CHICAGO – Jussie Smollett entered a plea of not guilty in criminal court Monday nearly a year to the day that he appeared in the same court on similar charges related to allegations of a staged hate crime attack.
Earlier this month, a grand jury returned a six-count indictment accusing the 37-year-old former "Empire" actor of lying to Chicago police.
Smollett, dressed in all black and wearing sunglasses, arrived at court with an entourage and walked past dozens of reporters gathered in the lobby of the Leighton Criminal Court Building on the city's southwest side. He was accompanied by family members who had flown in from California, Smollett's lawyer Tina Glandian told reporters.
Smollett first appeared before Presiding Judge LeRoy K. Martin Jr. Smollett and his family quietly occupied a row in the courtroom gallery, waiting for his name to be called. At one point, a woman leaving the courtroom spotted Smollett, stopped and pointed, and yelled, "Hey, you were good in Empire!" Smollett smiled.
Martin assigned Smollett's case to Associate Judge James B. Linn, and dozens of people rushed upstairs to Linn's seventh-floor courtroom. Two other judges that Martin called were out sick.
Upstairs, Glandian entered Smollett's not guilty plea and told Linn that she has asked the Illinois Supreme Court to put a stay on the case. She told Linn that she has filed a motion to dismiss the charges as "double jeopardy."
"Previously he did forfeit his bond in the amount of $10,000. That, in essence, was a punishment stemming from the criminal proceedings and, therefore, trying to punish him again a second time around is not permitted under the double jeopardy clause. You don’t just get a do-over," Glandian told reporters after the hearing.
Linn said Smollett wasn't a flight risk and set a $20,000 personal recognizance bond, meaning that Smollett does not have to pay the bond so long as he shows up to scheduled court appearances. Smollett was not taken into custody.
Lawyers set a court date for March 18.
"He’s obviously frustrated to be dragged through this process again," Glandian said. "It’s really hard to believe that we’re all here, one year later."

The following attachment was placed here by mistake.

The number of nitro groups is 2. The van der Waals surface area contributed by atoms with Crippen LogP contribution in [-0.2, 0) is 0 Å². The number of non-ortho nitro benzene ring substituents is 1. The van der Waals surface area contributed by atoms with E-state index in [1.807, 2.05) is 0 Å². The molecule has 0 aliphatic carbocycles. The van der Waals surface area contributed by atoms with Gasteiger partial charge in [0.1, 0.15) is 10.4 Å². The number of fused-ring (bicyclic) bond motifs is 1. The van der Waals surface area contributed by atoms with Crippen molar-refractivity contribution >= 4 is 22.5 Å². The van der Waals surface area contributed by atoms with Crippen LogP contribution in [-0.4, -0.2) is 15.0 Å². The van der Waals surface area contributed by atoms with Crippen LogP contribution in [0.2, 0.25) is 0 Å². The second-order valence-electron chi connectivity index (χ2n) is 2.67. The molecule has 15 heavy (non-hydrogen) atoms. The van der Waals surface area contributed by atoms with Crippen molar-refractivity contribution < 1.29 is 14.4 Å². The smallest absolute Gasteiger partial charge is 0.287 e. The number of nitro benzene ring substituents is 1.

Glandian said that Smollett would not be entering any plea other than not guilty. "If that requires us to go to trial, we will," she said.
Olabinjo and Abimbola Osundairo, the brothers who claim Smollett hired them to stage the attack, were present in court Monday, raising some questions about why they were present. Should Smollett's case go to trial, the brothers would be key witnesses.
Gloria Schmidt Rodriguez, who represents the brothers, said that they were present to support the criminal justice process.
"They will be here 'til the very end of this process. They are committed to the public healing. They are committed to the public knowing the truth," she said. "They want the city of Chicago to be made whole."
Smollett faces six felony counts of disorderly conduct, charging the actor with making four separate false reports to Chicago Police Department officers "related to his false claims that he was the victim of a hate crime, knowing that he was not the victim of a crime," special prosecutor Dan Webb said in a statement.
Last March, Smollett was indicted on 16 felony counts of filing a false police report, but prosecutors in the Cook County State's Attorney's office dropped the charges three weeks later, angering police and City Hall officials and leading to the appointment of a special prosecutor to investigate.